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"in the midst of winter, I found there was within me, an invincible summer" Potting shed chat continues here

(1000 Posts)
funnyperson Mon 07-Mar-16 13:25:56

So as agreed (by 2 other people!) I have started this thread for spring gardeners follwing on from the previous thread : Welcome one and all. experts and novices alike and draw up your chairs and join in discussion on all things garden related (and even not garden related)

funnyperson Wed 09-Mar-16 16:42:59

Oh well I suppose we could just bin this thread!

Rain here today
I have potted up my dahlias

bookbook Wed 09-Mar-16 16:55:50

Hello, just popping on- I usually just read, but I just wanted to add to others about Kristina and leaving her garden. Heartbreaking.
I'm not sure what I would do, as such a lot of my garden is made up of precious memories, cuttings and plants from my DF and IL's garden.

bookbook Wed 09-Mar-16 16:56:55

Got sidetracked, came back to post - snap funny I have potted my dahlias today as well smile

shovetheholly Wed 09-Mar-16 17:23:33

Nooooo, don't abandon the thread! I LOVE the title! grin

Callmegeoff Wed 09-Mar-16 20:55:46

I am here though full of cold and very much behind what needs done in the garden.

Some of my tulips are out.

QuerkyJo Wed 09-Mar-16 22:07:30

Can't wait for the warmer weather. I am a fair weather gardener only. Fortunately my garden is tiny, so relatively easy to get under control. I love hearing about other peoples gardens.

SugarPlumTree Wed 09-Mar-16 22:12:45

Thank you for starting this FP smile No gardening for me today, it's been really wet.

echt Thu 10-Mar-16 06:50:56

As if in salute a to a new thread, it's been raining here in Melbourne. Still very warm though; as if Brisbane had relocated. Not having to water is blessing, though.

dolkapots Thu 10-Mar-16 18:26:39

I am very excited for the summer. I have been buying nice pots (Poundstretcher have nice glazed plastic ones and B&M have 5 glazed ceramic pots for £9.99) Also planted lots of bulbs from the pound shop (in said pots)

I have been buying a new plant every week in preparation for the warmer weather. So far a cistus, blue puget, camellia, french lavender. Am planning a hebe "rhubarb and custard" next.

My overwintered geraniums are probably nearly ready to be planted out as the weather has become quite mild.

I also need to sort out a border that is highly clay, in the hope of having something grow there.

QuerkyJo Thu 10-Mar-16 19:05:47

What bulbs did you buy dolkapots?

dolkapots Fri 11-Mar-16 08:36:18

Hosta, anemone, gladioli, mirabilis (sp?) coneflower are the ones I can remember off the top of my head. All very cheap so if they don't work out it is no great loss. I'm still in the novice/experimental stage of my gardening smile

NigellasGuest Fri 11-Mar-16 08:41:13

Hello - I would love to join the thread. I'm a very keen gardener and have planted 2 bare root trees this winter and I'm excited to see how they do! I've got a couple of trays of seedlings doing well and thinking about potting on in a couple of weeks.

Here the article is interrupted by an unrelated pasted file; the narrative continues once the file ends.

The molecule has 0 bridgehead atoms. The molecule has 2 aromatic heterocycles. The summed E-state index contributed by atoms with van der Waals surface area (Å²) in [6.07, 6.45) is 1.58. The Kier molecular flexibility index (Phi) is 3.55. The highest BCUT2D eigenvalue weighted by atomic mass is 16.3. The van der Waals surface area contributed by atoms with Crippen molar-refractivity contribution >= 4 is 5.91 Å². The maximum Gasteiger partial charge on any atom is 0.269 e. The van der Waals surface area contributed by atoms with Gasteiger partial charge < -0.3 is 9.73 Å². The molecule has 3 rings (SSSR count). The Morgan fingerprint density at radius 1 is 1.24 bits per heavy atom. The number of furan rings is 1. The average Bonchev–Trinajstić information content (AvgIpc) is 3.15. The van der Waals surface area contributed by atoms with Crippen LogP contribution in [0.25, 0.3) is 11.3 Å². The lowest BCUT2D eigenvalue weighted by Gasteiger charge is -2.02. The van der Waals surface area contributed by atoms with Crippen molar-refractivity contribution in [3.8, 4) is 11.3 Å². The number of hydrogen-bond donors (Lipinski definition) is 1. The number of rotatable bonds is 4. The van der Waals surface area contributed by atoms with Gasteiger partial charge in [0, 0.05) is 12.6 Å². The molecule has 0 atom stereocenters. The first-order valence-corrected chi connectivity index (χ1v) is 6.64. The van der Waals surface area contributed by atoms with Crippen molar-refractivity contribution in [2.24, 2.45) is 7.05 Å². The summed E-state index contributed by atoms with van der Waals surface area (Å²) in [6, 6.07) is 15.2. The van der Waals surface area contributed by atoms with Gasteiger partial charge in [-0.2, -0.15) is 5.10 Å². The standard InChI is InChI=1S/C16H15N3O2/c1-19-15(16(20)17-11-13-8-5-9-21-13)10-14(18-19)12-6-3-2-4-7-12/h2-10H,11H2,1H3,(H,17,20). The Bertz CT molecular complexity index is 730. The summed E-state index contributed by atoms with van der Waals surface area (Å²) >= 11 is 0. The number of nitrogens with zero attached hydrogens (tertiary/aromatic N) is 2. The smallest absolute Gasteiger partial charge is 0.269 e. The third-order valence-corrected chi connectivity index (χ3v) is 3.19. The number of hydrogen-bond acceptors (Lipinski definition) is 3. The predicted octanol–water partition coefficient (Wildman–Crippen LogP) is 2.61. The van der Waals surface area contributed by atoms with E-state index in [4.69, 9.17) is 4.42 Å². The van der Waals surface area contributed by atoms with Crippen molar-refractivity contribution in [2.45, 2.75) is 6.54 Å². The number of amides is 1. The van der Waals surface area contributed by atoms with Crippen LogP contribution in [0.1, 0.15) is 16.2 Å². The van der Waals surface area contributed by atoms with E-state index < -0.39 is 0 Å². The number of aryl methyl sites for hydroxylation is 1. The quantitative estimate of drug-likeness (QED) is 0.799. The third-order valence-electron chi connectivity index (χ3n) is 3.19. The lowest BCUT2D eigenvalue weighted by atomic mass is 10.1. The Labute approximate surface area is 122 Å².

QuerkyJo Sat 12-Mar-16 08:14:39

Anyone been watching Monty on Big Dreams Small spaces? I am not usually a garden programme watcher but I love this.

The people he helps are so nice and the gardens they create are amazing.

Last night's couple with the tiny back yard created garden magic.

NigellasGuest Sat 12-Mar-16 09:14:56

I might look for that on catchup now Qweky!

funnyperson Sat 12-Mar-16 18:01:05

Welcome Nigella'guest and anyone else who wants to join! What trees did you plant?

querkyjo I do agree the last programme and indeed the previous episodes have been magical (narrator issues apart). It is lovely to see Monty laughing as a whole load of soil from a sedum roof falls on his pristine shirt and braces. It is lovely to see the people he helps who seem so much like us yet so motivated and ready to get seriously stuck in!

I do think the programmes are very well shot by the cameramen and the editing a masterpiece.

funnyperson Sat 12-Mar-16 18:03:22

Anyway I thought I would share with you all my first experience of entering a local horticultural show.

Entering was inspired by Maud and others on this thread and also by having been to the Autumn show , which while lovely, was not Chelsea, and by being a member and by the fact that entries were permitted pretty much upto the last minute and by email

funnyperson Sat 12-Mar-16 18:37:32

So 48 hours beforehand I looked up the entry classes and mooched around the garden and the house and decide to enter the Hellebores, the Orchids and the Succulents classes for a bit of variety and on the grounds that perhaps one of those might have less competition.

I left the orchid and succulent in their home pots ("you're not going to show that tatty old thing are you? " said my son), identified which hellebore blooms I would float in a bowl (" a bowl is a receptacle which is wider than its height" said the regulations) and went on the internet to see how to maximise my chances of a prize.

The internet was surprisingly unhelpful which is why I thought perhaps you all might be interested in the nitty gritty and I would be most interested to hear your experiences of entering local flower shows.

Anyway I did discover that show Hellebore blooms must be of the non-fertilised type with intact pollen heads, and that the succulent in question was a native of Chesil Beach in Dorset and that my specimen showed both the mature spindly branches and the younger stoloniferous stems, which I duly wrote out on the label together with its latin name, thinking I might at least get points for the label. I also discovered the correct name for my hybrid orchid.

Anyway to cut a longish story short, the succulent in its ancient pot, a home hand painted 50p terracotta clay thing, won a prize!